The mayor’s response erroneously concluded that the state’s settlement terms dictate 85 percent of the settlement proceeds will go to the state. This is inaccurate. The legislation clearly directs the state to make distributions of 35 percent of the funds to local subdivisions under a regional system to opt-in communities (communities not pursuing their own litigation) to be used for opioid treatment, education, and prevention programs, in addition to the 15 percent of funds that will be distributed on a per capita basis directly to local communities to use in an unrestricted manner. Right there, that’s at least 50 percent of what could be $507 million going right to local communities for whatever they want, subject only to the reasonable parameters of the settlement – the same settlement to which the other communities across the nation will be subject. Moreover, the state’s 35 percent portion of funds will also be used for treatment, education, and prevention programs in local communities. There really are no “state” programs; the money will be used at the local level. Had it been completely up to me, I would have distributed the 85 percent directly to the local communities rather than using state agencies as conduits. Regardless, 85 percent of the $507 million is being spent in local communities.
In other words, Shelbyville’s decision to opt out means it currently will not only not receive a portion of the 15 percent mentioned in the mayor’s response but will also not participate in the regional distribution. Moreover, to the extent there are any concerns about the distribution of the 35 percent for abatement programs, I am committed to work with the General Assembly to make sure the distribution is clearly controlled by local leaders. And, I have called on the Governor to make that same commitment.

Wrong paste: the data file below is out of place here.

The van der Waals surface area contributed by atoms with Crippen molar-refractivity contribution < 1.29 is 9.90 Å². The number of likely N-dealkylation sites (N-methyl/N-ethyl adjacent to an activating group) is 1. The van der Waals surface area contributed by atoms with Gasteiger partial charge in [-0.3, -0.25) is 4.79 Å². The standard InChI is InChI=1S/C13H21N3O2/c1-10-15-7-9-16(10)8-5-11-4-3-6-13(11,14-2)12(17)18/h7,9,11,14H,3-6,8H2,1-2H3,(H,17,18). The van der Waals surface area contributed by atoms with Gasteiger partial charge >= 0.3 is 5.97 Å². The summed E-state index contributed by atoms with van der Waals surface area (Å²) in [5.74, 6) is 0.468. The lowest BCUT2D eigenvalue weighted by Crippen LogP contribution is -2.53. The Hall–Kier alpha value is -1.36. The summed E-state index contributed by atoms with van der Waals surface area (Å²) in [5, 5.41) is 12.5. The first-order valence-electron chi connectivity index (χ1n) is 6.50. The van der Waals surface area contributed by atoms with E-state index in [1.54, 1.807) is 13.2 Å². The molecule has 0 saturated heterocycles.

Finally, the mayor noted that legislation needed to make Indiana and all its communities eligible for the national settlement was passed at the 11th hour with virtually no input from local communities and that “local folks” deserve a voice. This, too, is inaccurate. It goes without saying that members of the General Assembly are comprised of leaders from the local communities they serve, and they are the ones who passed the legislation. Shelbyville’s delegation voted for this legislation, and they were right to do so. Moreover, Accelerate Indiana Municipalities (AIM) and the Association of Indiana Counties (AIC), representative organizations for local government and two powerful organizations at the Statehouse, both had a hand in shaping the needed legislation. Most importantly, there are future legislative sessions to make fine-tuning adjustments the mayor might be concerned about.
Again, I would have very much liked to have discussed the foregoing with the mayor and other Shelbyville leaders personally, had they and their attorneys allowed such. It’s the best way I know how to serve the great people of this great state. But these outside attorneys want to have a guaranteed payday using taxpayer dollars from the state’s general fund, so they are holding such cooperation hostage. I will not accommodate that kind of behavior. I know the taxpayers and the victims appreciate that.
Indiana Attorney General